The book focuses on reproduction as a woman’s function, which is reasonable. Really, the function of any organism is to reproduce. But it goes into detail, talking about maturation of a young girl, menstruation and puberty, and conception. It discusses pregnancy and childbirth, as well as lactation and early child-rearing. But one of the most interesting things I found was that the book focuses two chapters on the post-reproductive phase (menopause and beyond). While other mammalian females decline in fertility or may even stop ovulating late in life, human females are the only mammal that spends a large portion of her life in a healthy, post-reproductive phase.
Of course, as a young woman, I found the earlier chapters more interesting. Tidbits about the menstrual cycle, such as the fact that the hormones secreted during the luteal phase (after ovulation but before menstruation) of the menstrual cycle can increase energy. The sudden withdrawal of these hormones at menstruation may be one explanation for some PMS symptoms. But post-ovulation, a woman’s immune system is suppressed to keep the immune system from attacking a potential fetus, which is, after all, 50% foreign material.
The last chapter gets a mixed reception from me. After a book that talks about how women in “health-rich” countries have higher hormone levels and how eating more fat can alter hormone-levels to be closer to those in health-rich women, the book’s final admonition for leading a healthy life is a parroting of conventional health wisdom: eat lots of whole grains and veggies and fruits, not too much fat or meat, and wear sunscreen. Kind of disappointing that an author with obvious evolutionary cred hasn’t done much looking at the evolution of human nutrition. Also, a minor complaint, she pays little heed to the practice of women charting ovulation. She seems to think that commercial ovulation kits are a sign that fertility signs are hard to read, when my opinion is that it’s a sign that there isn’t enough education of women about their own fertility cycles.
All in all, however, it is an insightful look into women’s health. The main message is that most of the “problems” that women face are in fact natural, healthy stages in a woman’s life. The best thing that medicine can do is to stop treating women like they are broken in some way, as established medicine tends to treat things like menopause or even miscarriage (yes, miscarriage has an evolutionary basis), and instead treat only the things that really are problems. Also, good nutrition seems to always be good, though we may disagree on what that means, exactly.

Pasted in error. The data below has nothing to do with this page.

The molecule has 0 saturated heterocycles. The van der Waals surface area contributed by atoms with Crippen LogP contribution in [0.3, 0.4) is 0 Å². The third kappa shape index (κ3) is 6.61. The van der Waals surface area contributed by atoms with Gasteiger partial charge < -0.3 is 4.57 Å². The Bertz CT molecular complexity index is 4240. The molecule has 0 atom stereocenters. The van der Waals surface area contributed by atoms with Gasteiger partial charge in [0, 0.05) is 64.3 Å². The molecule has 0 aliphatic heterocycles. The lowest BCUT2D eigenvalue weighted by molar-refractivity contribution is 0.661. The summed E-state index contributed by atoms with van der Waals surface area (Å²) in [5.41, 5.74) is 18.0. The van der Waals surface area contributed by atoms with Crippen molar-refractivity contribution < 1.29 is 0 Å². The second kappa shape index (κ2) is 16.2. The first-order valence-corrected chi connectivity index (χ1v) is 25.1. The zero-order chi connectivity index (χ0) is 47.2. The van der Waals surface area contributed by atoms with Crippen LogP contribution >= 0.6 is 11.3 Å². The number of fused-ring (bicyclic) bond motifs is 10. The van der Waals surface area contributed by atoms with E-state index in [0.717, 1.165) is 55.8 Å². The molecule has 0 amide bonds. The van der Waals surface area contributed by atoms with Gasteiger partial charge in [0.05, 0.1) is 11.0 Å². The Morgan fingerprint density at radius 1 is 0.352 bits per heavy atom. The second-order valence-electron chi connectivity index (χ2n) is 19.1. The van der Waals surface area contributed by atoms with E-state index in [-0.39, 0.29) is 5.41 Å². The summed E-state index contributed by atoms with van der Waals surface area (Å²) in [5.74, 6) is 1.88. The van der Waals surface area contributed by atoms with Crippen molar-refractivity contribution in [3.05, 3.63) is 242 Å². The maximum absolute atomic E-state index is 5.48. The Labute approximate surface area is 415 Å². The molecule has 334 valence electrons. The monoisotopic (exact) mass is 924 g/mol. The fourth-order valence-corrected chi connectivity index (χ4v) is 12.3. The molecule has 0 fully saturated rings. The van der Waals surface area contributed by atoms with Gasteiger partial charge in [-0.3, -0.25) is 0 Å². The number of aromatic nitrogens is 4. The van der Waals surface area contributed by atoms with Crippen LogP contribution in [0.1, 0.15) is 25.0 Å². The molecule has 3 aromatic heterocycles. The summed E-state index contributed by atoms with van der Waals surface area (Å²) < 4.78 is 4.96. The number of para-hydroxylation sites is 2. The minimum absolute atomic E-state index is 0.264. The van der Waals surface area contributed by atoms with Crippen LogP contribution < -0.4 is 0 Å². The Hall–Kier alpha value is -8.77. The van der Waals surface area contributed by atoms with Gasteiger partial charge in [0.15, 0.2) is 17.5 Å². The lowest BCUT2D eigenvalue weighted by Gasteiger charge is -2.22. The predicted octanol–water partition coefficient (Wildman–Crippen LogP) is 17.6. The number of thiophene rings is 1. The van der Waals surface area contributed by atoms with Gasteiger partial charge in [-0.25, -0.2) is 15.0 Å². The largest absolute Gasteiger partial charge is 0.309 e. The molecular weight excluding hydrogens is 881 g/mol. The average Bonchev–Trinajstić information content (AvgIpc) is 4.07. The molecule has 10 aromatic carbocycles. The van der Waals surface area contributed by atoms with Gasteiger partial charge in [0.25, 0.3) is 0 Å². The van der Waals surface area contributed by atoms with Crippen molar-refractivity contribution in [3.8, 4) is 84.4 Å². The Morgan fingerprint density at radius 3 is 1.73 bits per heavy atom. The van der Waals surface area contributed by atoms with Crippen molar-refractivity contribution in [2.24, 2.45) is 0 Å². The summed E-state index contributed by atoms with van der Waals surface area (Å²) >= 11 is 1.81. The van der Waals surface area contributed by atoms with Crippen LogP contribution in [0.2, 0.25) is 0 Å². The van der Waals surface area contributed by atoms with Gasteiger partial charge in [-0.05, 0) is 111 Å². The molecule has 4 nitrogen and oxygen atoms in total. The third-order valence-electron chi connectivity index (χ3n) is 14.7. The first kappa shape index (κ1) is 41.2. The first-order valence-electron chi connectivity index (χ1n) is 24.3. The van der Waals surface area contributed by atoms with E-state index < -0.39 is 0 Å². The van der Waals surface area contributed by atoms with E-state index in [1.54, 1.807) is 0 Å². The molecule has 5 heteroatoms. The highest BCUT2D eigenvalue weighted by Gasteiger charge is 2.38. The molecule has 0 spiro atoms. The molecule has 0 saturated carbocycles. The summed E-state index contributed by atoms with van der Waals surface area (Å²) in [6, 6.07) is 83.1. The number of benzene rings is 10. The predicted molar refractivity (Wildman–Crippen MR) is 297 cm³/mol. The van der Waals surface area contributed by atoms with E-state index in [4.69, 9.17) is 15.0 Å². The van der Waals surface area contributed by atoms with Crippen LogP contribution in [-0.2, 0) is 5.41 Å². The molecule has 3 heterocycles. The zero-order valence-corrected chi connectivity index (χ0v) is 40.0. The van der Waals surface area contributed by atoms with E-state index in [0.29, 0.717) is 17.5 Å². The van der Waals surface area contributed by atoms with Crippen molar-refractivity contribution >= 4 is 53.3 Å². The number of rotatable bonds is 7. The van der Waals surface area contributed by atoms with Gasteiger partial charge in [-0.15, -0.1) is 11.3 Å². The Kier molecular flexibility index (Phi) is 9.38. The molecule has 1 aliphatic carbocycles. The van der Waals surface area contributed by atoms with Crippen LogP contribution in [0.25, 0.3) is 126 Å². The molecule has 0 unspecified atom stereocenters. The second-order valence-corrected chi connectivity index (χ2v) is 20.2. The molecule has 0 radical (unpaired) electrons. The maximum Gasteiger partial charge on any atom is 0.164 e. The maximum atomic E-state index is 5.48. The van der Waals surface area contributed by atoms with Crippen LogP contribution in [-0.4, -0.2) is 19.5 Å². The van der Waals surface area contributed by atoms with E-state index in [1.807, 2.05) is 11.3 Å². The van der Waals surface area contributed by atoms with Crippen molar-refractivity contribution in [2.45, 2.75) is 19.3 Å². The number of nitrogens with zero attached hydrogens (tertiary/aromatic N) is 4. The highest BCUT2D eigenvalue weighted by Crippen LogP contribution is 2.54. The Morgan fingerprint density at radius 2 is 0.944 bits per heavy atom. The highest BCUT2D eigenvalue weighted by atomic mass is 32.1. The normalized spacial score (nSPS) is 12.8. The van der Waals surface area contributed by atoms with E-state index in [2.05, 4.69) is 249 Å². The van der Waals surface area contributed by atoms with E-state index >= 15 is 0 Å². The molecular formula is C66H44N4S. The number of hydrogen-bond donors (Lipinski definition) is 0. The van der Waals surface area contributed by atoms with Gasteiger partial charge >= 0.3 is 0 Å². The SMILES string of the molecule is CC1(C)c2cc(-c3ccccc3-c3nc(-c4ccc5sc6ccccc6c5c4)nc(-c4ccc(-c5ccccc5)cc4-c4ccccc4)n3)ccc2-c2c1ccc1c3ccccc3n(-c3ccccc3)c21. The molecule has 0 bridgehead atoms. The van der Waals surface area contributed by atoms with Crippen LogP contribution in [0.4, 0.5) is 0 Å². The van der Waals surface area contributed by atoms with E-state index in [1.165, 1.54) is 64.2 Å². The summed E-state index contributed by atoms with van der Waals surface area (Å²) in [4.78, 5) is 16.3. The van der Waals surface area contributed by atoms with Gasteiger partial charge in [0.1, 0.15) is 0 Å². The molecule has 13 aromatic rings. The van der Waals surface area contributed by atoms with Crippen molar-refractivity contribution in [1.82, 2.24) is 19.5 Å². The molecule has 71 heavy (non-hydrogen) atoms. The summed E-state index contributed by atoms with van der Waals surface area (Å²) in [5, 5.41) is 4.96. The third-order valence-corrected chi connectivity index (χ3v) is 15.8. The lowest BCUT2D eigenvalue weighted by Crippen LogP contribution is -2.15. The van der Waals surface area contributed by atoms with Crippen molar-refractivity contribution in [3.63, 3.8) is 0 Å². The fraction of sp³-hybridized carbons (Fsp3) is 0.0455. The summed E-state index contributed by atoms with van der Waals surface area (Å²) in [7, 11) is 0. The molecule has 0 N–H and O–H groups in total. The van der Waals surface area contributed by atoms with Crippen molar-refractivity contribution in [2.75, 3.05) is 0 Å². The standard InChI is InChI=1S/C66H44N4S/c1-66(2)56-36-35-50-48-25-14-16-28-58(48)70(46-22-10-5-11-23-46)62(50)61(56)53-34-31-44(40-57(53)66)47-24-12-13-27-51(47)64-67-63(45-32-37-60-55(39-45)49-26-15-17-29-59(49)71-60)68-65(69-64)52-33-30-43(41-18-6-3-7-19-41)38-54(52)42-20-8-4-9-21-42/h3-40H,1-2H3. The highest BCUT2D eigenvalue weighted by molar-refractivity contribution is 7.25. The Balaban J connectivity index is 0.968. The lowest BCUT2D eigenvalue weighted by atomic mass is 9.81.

Quickie: Pu-erh Ginger Tea


I haven’t had the inspiration to write a new post, but I thought I’d share a new find with you. I’ve recently begun drinking Rishi Ancient Tree Pu-erh Ginger tea. It’s not terribly cheap, but I can infuse each batch twice, which is nice. Pu-erh is a fermented tea product that’s known for its peculiar flavor. Generally, you either love it or hate it.

And I find it delicious. It’s very gingery when you smell the loose tea, but after it’s brewed the ginger mellows to a zingy top note. The main scent that I notice in the brewed tea is a profoundly earth note, almost like fresh, damp dirt. It sounds strange, but it makes for an incredibly smooth cup of tea with none of the acidic notes that can give tea a nasty aftertaste in the back of my throat.
It’s definitely caffeinated, but I find that it doesn’t give me the shakes like coffee does. The caffeine kick comes on slowly, like a warmth spreading through my body, and makes me feel motivated and energetic, not jittery, and I find that it wears off fairly quickly. I don’t crash, but I don’t find myself laying awake at night, even when I have a cup of tea at 3 p.m.
I use 1-2 heaped dessert spoons of loose tea leaves in a tea ball, steeped in about 8 oz. of boiling water. I use spring water, since it’s what’s available at work, but I’m sure filtered would also work. I steep it for 5-6 minutes, then remove the tea ball and reserve it. When I finish one cup, I can put the tea ball in another cupful of water and steep it again for 5-6 minutes. It’s just as delicious as the first.
This post is part of Simple Lives Thursday at GNOWFGLINS.